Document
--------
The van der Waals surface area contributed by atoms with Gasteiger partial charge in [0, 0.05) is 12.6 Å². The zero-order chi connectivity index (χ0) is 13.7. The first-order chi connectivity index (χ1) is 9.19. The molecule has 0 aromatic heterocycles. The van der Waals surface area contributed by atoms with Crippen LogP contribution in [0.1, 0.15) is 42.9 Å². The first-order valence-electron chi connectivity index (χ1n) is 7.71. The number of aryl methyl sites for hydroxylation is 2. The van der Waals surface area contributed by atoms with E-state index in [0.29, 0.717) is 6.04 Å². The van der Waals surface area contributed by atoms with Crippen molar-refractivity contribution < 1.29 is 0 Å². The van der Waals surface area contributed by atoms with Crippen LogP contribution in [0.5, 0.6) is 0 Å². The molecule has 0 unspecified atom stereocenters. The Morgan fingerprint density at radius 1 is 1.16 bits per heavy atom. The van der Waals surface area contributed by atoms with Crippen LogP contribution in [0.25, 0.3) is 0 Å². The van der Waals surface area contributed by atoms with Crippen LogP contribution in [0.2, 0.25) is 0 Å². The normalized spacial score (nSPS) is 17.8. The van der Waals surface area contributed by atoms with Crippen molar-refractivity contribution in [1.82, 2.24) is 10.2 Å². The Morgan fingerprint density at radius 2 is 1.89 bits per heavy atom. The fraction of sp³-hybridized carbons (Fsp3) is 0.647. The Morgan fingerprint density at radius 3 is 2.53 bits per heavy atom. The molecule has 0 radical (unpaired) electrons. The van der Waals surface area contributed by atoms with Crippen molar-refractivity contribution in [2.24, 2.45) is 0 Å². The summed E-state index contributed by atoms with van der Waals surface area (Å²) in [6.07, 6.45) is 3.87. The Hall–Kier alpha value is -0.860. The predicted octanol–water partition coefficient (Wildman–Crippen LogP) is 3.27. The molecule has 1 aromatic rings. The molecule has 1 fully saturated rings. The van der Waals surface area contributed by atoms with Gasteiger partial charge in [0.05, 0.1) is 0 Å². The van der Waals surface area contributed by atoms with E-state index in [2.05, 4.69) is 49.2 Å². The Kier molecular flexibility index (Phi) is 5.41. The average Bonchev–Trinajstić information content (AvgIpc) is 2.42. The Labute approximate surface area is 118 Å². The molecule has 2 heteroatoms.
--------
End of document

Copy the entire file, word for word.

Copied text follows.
The van der Waals surface area contributed by atoms with Gasteiger partial charge in [0, 0.05) is 12.6 Å². The zero-order chi connectivity index (χ0) is 13.7. The first-order chi connectivity index (χ1) is 9.19. The molecule has 0 aromatic heterocycles. The van der Waals surface area contributed by atoms with Crippen LogP contribution in [0.1, 0.15) is 42.9 Å². The first-order valence-electron chi connectivity index (χ1n) is 7.71. The number of aryl methyl sites for hydroxylation is 2. The van der Waals surface area contributed by atoms with E-state index in [0.29, 0.717) is 6.04 Å². The van der Waals surface area contributed by atoms with Crippen molar-refractivity contribution < 1.29 is 0 Å². The van der Waals surface area contributed by atoms with Crippen LogP contribution in [0.5, 0.6) is 0 Å². The molecule has 0 unspecified atom stereocenters. The Morgan fingerprint density at radius 1 is 1.16 bits per heavy atom. The van der Waals surface area contributed by atoms with Crippen LogP contribution in [0.25, 0.3) is 0 Å². The van der Waals surface area contributed by atoms with Crippen LogP contribution in [0.2, 0.25) is 0 Å². The normalized spacial score (nSPS) is 17.8. The van der Waals surface area contributed by atoms with Crippen molar-refractivity contribution in [1.82, 2.24) is 10.2 Å². The Morgan fingerprint density at radius 2 is 1.89 bits per heavy atom. The fraction of sp³-hybridized carbons (Fsp3) is 0.647. The Morgan fingerprint density at radius 3 is 2.53 bits per heavy atom. The molecule has 0 radical (unpaired) electrons. The van der Waals surface area contributed by atoms with Crippen molar-refractivity contribution in [2.24, 2.45) is 0 Å². The summed E-state index contributed by atoms with van der Waals surface area (Å²) in [6.07, 6.45) is 3.87. The Hall–Kier alpha value is -0.860. The predicted octanol–water partition coefficient (Wildman–Crippen LogP) is 3.27. The molecule has 1 aromatic rings. The molecule has 1 fully saturated rings. The van der Waals surface area contributed by atoms with Gasteiger partial charge in [0.05, 0.1) is 0 Å². The van der Waals surface area contributed by atoms with E-state index in [2.05, 4.69) is 49.2 Å². The Kier molecular flexibility index (Phi) is 5.41. The average Bonchev–Trinajstić information content (AvgIpc) is 2.42. The Labute approximate surface area is 118 Å². The molecule has 2 heteroatoms.